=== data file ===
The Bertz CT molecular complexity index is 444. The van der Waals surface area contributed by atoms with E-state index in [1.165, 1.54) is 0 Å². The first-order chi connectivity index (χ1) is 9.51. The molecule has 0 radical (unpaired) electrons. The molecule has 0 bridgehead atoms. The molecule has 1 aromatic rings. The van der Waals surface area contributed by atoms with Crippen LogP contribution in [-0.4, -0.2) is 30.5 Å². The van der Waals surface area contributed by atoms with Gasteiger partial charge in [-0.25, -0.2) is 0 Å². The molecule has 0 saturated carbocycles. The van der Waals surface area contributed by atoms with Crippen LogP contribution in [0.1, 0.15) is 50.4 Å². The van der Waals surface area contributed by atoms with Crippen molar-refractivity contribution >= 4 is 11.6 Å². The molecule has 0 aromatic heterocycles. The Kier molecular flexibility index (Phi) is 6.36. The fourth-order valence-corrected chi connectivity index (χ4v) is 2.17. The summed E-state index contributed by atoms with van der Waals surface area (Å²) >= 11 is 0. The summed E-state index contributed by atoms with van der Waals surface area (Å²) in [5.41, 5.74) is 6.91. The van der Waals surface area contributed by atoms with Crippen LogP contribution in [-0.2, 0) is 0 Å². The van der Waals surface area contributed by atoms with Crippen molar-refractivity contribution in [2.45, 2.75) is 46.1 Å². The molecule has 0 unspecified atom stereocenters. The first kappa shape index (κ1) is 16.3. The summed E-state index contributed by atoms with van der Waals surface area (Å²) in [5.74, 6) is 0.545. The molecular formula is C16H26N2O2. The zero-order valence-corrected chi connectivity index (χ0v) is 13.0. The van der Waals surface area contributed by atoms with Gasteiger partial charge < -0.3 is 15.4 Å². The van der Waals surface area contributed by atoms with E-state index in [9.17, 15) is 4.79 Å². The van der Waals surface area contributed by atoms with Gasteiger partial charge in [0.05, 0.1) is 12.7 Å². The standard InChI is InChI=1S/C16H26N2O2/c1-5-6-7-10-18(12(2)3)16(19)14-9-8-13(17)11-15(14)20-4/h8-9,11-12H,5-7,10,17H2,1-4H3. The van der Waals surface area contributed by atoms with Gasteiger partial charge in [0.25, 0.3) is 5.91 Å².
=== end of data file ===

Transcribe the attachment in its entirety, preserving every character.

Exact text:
The Bertz CT molecular complexity index is 444. The van der Waals surface area contributed by atoms with E-state index in [1.165, 1.54) is 0 Å². The first-order chi connectivity index (χ1) is 9.51. The molecule has 0 radical (unpaired) electrons. The molecule has 0 bridgehead atoms. The molecule has 1 aromatic rings. The van der Waals surface area contributed by atoms with Crippen LogP contribution in [-0.4, -0.2) is 30.5 Å². The van der Waals surface area contributed by atoms with Gasteiger partial charge in [-0.25, -0.2) is 0 Å². The molecule has 0 saturated carbocycles. The van der Waals surface area contributed by atoms with Crippen LogP contribution in [0.1, 0.15) is 50.4 Å². The van der Waals surface area contributed by atoms with Crippen molar-refractivity contribution >= 4 is 11.6 Å². The molecule has 0 aromatic heterocycles. The Kier molecular flexibility index (Phi) is 6.36. The fourth-order valence-corrected chi connectivity index (χ4v) is 2.17. The summed E-state index contributed by atoms with van der Waals surface area (Å²) >= 11 is 0. The summed E-state index contributed by atoms with van der Waals surface area (Å²) in [5.41, 5.74) is 6.91. The van der Waals surface area contributed by atoms with Crippen LogP contribution in [-0.2, 0) is 0 Å². The van der Waals surface area contributed by atoms with Crippen molar-refractivity contribution in [2.45, 2.75) is 46.1 Å². The molecule has 0 unspecified atom stereocenters. The first kappa shape index (κ1) is 16.3. The summed E-state index contributed by atoms with van der Waals surface area (Å²) in [5.74, 6) is 0.545. The molecular formula is C16H26N2O2. The zero-order valence-corrected chi connectivity index (χ0v) is 13.0. The van der Waals surface area contributed by atoms with Gasteiger partial charge < -0.3 is 15.4 Å². The van der Waals surface area contributed by atoms with E-state index in [9.17, 15) is 4.79 Å². The van der Waals surface area contributed by atoms with Gasteiger partial charge in [0.05, 0.1) is 12.7 Å². The standard InChI is InChI=1S/C16H26N2O2/c1-5-6-7-10-18(12(2)3)16(19)14-9-8-13(17)11-15(14)20-4/h8-9,11-12H,5-7,10,17H2,1-4H3. The van der Waals surface area contributed by atoms with Gasteiger partial charge in [0.25, 0.3) is 5.91 Å².